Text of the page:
Similarly, Wong’s BN posture cannot be genuine if he thinks UPP is the sole representative of the Chinese community and brushes aside Sarawak United People’s Party’s (SUPP) presence in the ruling coalition. Mawan and Wong must not think for a while that Teras and UPP are so important to BN that the ruling coalition will not hesitate to expel Sarawak Progressive Democratic Party (SPDP) and SUPP just to facilitate the admission of the so-called BN-friendly parties.
BN will not do that to its component members not only because that’s not how BN solves differences in the coalition but also because there are people who know too well the difficulty, or rather the impossibility, of winning in the election if they don’t stand on a BN ticket.
I think that’s what Masing was hinting at when he said anyone aspiring to be BN candidates should not just rely on the ‘dacing’ (scale) symbol to win seats, but more on their own popularity. Who in Teras will dare say they can win even without having to be on the side of the BN?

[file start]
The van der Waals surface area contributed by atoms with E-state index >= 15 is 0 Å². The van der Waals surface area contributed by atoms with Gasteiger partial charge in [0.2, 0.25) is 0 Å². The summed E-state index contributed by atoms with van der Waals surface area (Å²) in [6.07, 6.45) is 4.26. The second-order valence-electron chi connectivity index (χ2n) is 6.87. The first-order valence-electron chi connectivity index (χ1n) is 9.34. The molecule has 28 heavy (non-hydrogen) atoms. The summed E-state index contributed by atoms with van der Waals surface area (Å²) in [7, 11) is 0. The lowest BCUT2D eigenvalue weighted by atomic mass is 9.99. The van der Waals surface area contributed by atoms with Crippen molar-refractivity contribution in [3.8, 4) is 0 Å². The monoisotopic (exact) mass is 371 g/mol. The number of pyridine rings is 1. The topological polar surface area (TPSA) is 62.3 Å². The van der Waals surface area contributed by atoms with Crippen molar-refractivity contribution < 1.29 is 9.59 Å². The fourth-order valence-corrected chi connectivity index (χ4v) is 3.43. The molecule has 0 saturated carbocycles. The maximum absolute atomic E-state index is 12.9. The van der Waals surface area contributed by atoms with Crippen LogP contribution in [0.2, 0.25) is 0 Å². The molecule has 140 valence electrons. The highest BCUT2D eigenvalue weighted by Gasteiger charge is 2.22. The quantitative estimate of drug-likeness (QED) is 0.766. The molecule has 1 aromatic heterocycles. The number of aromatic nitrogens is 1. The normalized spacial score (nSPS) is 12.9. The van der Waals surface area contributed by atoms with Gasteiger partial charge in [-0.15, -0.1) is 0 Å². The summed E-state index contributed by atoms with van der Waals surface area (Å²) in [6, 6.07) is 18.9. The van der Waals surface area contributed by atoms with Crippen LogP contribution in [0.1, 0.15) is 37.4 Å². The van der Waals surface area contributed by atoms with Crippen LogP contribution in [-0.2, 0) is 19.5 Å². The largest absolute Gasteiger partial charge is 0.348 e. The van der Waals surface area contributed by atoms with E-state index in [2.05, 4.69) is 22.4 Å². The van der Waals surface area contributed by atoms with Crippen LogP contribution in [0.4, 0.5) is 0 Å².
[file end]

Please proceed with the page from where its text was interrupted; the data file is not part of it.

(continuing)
Mawan, whose election debut was as a DAP candidate, certainly can vouch that the surest way to lose is as an opposition candidate like he once was. Who in UPP, with the exception of Rayong, dare claim they don’t need to use the ‘dacing’ symbol to win in the coming state election? Rayong won the Engkilili state seat under opposition Sarawak National Party (SNAP) ticket in 2006 while Masing stood on Parti Bansa Dayak Sarawak (PBDS) ticket against the BN twice – in 1987 and 1991. “
The real test of winnability is the ability to win without the use of BN symbol, especially in rural areas. So non-BN candidates cannot be supported by the BN political organisations until and unless they have been admitted to BN; otherwise BN is seen as fighting against the very laws it created,” Masing had said in his Oct 5 statement.
Right at this moment, Teras and UPP are not components of BN, until and unless they have been admitted into the BN, their winnability is not only suspect but irrelevant. However, the Teras and UPP people can make their winnability relevant if they are willing to play by the BN’s rule.
And Masing has just set the tone, if BN and your voters are your prime concern, then swallow your pride and play by BN’s rule. In Sarawak, that rule is set down by Parti Pesaka Bumiputera Bersatu (PBB), PRS, SUPP and SPDP. It can’t be any clearer, Teras and UPP can’t be so dumb not to understand that. –